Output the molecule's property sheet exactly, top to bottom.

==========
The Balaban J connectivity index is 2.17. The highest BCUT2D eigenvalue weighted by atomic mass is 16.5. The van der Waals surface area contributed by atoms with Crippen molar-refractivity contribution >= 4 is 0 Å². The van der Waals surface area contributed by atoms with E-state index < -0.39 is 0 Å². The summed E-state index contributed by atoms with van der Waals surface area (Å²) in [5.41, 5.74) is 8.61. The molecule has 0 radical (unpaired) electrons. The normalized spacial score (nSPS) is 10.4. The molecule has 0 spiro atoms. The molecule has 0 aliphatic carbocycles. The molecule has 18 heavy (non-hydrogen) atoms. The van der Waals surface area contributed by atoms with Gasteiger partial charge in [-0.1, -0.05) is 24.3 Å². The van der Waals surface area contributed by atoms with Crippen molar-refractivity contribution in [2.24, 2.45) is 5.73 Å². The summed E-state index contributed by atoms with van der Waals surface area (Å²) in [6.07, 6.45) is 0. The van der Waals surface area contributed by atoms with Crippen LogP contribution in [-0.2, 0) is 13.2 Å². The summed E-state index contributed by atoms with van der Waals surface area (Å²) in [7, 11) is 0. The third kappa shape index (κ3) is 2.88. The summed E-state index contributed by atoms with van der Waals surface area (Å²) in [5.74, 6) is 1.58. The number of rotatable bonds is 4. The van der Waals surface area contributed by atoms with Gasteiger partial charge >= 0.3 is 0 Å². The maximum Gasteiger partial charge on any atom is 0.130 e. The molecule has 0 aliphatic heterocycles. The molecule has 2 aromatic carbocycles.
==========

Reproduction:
The Balaban J connectivity index is 2.17. The highest BCUT2D eigenvalue weighted by atomic mass is 16.5. The van der Waals surface area contributed by atoms with Crippen molar-refractivity contribution >= 4 is 0 Å². The van der Waals surface area contributed by atoms with E-state index < -0.39 is 0 Å². The summed E-state index contributed by atoms with van der Waals surface area (Å²) in [5.41, 5.74) is 8.61. The molecule has 0 radical (unpaired) electrons. The normalized spacial score (nSPS) is 10.4. The molecule has 0 spiro atoms. The molecule has 0 aliphatic carbocycles. The molecule has 18 heavy (non-hydrogen) atoms. The van der Waals surface area contributed by atoms with Gasteiger partial charge in [-0.1, -0.05) is 24.3 Å². The van der Waals surface area contributed by atoms with Crippen molar-refractivity contribution in [2.24, 2.45) is 5.73 Å². The summed E-state index contributed by atoms with van der Waals surface area (Å²) in [6.07, 6.45) is 0. The van der Waals surface area contributed by atoms with Crippen LogP contribution in [-0.2, 0) is 13.2 Å². The summed E-state index contributed by atoms with van der Waals surface area (Å²) in [7, 11) is 0. The third kappa shape index (κ3) is 2.88. The summed E-state index contributed by atoms with van der Waals surface area (Å²) in [5.74, 6) is 1.58. The number of rotatable bonds is 4. The van der Waals surface area contributed by atoms with Gasteiger partial charge >= 0.3 is 0 Å². The maximum Gasteiger partial charge on any atom is 0.130 e. The molecule has 0 aliphatic heterocycles. The molecule has 2 aromatic carbocycles.